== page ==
May's scheme to end Brexit stand-off
A new UK-European Union free trade area for goods will be created under Brexit plans thrashed out by ministers at Chequers.
The proposals, agreed after Prime Minister Theresa May summoned ministers to decide on plans for the future relationship with Brussels, will see the UK agree to remain in line with the EU on rules for all goods.
But under the Government's plans, the UK would be free to diverge from EU rules over services, a major part of the British economy, with ministers acknowledging this will reduce the levels of access available to European markets.
Brussels will be reluctant to consider any plan which would risk splitting the single market, and ministers appeared to acknowledge this by agreeing to step up preparations for a 'no deal' Brexit.
But Mrs May said she hoped the proposals would enable talks with the EU to move forward.
Going into Chequers the Cabinet was split, with Brexit Secretary David Davis understood to have major reservations about both the plan and whether Brussels would even consider it seriously.
But it is understood that all members of the Cabinet signed up to the proposals and none of them have decided to quit rather than back the plan.
The "common rulebook" for goods could reduce the UK's flexibility to strike trade deals with other countries, particularly the US which would want an agreement allowing its farm products, produced to different standards, into the British market.
It would also involve the UK paying "due regard" to European Court of Justice rulings relating to the rules Britain will share with Brussels, potentially softening the Prime Minister's red line on the jurisdiction of judges in Luxembourg.
But the Prime Minister said the Cabinet had agreed a "collective position" on the future of the negotiations with the EU.
"Our proposal will create a UK-EU free trade area which establishes a common rule book for industrial goods and agricultural products," she said.
"This maintains high standards in these areas, but we will also ensure that no new changes in the future take place without the approval of our Parliament.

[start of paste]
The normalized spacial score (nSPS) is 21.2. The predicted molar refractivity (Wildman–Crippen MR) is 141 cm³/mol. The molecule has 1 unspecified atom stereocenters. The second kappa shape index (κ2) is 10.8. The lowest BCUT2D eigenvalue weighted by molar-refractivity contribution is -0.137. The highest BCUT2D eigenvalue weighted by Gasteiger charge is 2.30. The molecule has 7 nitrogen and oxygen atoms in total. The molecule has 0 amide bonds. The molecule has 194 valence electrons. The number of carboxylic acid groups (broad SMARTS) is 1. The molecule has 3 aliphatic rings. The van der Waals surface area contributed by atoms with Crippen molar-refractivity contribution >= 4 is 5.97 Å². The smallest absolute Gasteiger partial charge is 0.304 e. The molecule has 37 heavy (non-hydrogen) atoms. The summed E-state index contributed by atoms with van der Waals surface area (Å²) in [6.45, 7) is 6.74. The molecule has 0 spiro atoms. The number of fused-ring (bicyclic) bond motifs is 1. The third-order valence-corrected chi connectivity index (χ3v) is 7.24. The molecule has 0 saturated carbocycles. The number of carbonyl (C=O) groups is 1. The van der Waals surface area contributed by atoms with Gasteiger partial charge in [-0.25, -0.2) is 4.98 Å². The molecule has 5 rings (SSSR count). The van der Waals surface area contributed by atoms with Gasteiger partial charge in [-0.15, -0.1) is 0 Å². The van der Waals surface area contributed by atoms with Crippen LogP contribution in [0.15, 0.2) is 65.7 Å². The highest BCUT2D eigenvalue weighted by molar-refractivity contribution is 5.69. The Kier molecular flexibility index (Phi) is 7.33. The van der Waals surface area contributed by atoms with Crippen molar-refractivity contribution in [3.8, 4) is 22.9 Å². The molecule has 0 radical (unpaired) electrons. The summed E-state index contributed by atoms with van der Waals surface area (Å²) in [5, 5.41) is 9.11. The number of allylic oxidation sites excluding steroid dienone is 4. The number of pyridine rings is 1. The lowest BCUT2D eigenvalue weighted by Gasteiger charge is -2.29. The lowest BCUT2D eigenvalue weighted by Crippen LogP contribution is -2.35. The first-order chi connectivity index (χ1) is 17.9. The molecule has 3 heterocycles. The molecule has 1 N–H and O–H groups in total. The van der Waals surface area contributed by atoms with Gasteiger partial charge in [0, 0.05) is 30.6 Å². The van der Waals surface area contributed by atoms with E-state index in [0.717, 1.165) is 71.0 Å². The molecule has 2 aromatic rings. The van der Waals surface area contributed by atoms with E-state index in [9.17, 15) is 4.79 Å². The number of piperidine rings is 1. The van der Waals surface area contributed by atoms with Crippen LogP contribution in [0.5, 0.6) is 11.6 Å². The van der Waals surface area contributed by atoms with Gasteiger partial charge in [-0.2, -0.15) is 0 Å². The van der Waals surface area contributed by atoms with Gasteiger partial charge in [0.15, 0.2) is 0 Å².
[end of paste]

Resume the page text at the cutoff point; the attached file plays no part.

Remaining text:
"As a result, we avoid friction in terms of trade, which protects jobs and livelihoods, as well as meeting our commitments in Northern Ireland.
"We have also agreed a new business-friendly customs model with freedom to strike new trade deals around the world. "
Elements of the proposals, which will be formally presented in a White Paper next week, include:
- The UK committing to "ongoing harmonisation" with EU rules on goods to ensure frictionless trade at ports and the border with Ireland.
- A "joint institutional framework" would provide for the consistent interpretation and application of UK-EU agreements, with British courts ruling on cases in Britain and EU courts in the EU, but a joint committee and independent arbitration settling disputes.
- A new "facilitated customs arrangement" would remove the need for checks and controls by treating the UK and EU as if they were a "combined customs territory".
- The UK would effectively impose EU tariffs at the border for goods intended for the bloc but would "control its own tariffs for trade with the rest of the world".
- Free movement of people will end, but a "mobility framework" will ensure UK and EU citizens can continue to travel to each other's territories and apply to study or work.
Mrs May said: "Next week we will be publishing a White Paper which will set out more details of how we will be taking back control of our money, laws and borders.
"Now we must all move at pace to negotiate our proposal with the EU to deliver the prosperous and secure future all our people deserve."
Ahead of the formal announcement of the deal, Tory Brexiteers warned that Mrs May's position could be under threat if she watered down her red lines.